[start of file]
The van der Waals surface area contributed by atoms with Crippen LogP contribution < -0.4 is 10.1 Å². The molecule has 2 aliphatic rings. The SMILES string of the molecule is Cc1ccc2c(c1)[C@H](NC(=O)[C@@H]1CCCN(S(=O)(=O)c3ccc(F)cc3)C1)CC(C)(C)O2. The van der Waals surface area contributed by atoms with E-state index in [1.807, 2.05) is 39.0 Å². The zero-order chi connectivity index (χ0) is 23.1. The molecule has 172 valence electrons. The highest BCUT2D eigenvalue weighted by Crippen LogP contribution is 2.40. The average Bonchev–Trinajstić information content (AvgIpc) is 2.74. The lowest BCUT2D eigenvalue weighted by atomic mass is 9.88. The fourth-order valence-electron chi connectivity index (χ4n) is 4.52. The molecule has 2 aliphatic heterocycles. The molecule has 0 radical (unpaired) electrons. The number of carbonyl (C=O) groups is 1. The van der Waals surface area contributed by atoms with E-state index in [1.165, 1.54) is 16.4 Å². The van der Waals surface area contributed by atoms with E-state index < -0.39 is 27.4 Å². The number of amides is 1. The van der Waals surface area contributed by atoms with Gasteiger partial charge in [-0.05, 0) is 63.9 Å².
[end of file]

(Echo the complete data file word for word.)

The van der Waals surface area contributed by atoms with Crippen LogP contribution < -0.4 is 10.1 Å². The molecule has 2 aliphatic rings. The SMILES string of the molecule is Cc1ccc2c(c1)[C@H](NC(=O)[C@@H]1CCCN(S(=O)(=O)c3ccc(F)cc3)C1)CC(C)(C)O2. The van der Waals surface area contributed by atoms with E-state index in [1.807, 2.05) is 39.0 Å². The zero-order chi connectivity index (χ0) is 23.1. The molecule has 172 valence electrons. The highest BCUT2D eigenvalue weighted by Crippen LogP contribution is 2.40. The average Bonchev–Trinajstić information content (AvgIpc) is 2.74. The lowest BCUT2D eigenvalue weighted by atomic mass is 9.88. The fourth-order valence-electron chi connectivity index (χ4n) is 4.52. The molecule has 2 aliphatic heterocycles. The molecule has 0 radical (unpaired) electrons. The number of carbonyl (C=O) groups is 1. The van der Waals surface area contributed by atoms with E-state index in [1.165, 1.54) is 16.4 Å². The van der Waals surface area contributed by atoms with E-state index < -0.39 is 27.4 Å². The number of amides is 1. The van der Waals surface area contributed by atoms with Gasteiger partial charge in [-0.05, 0) is 63.9 Å².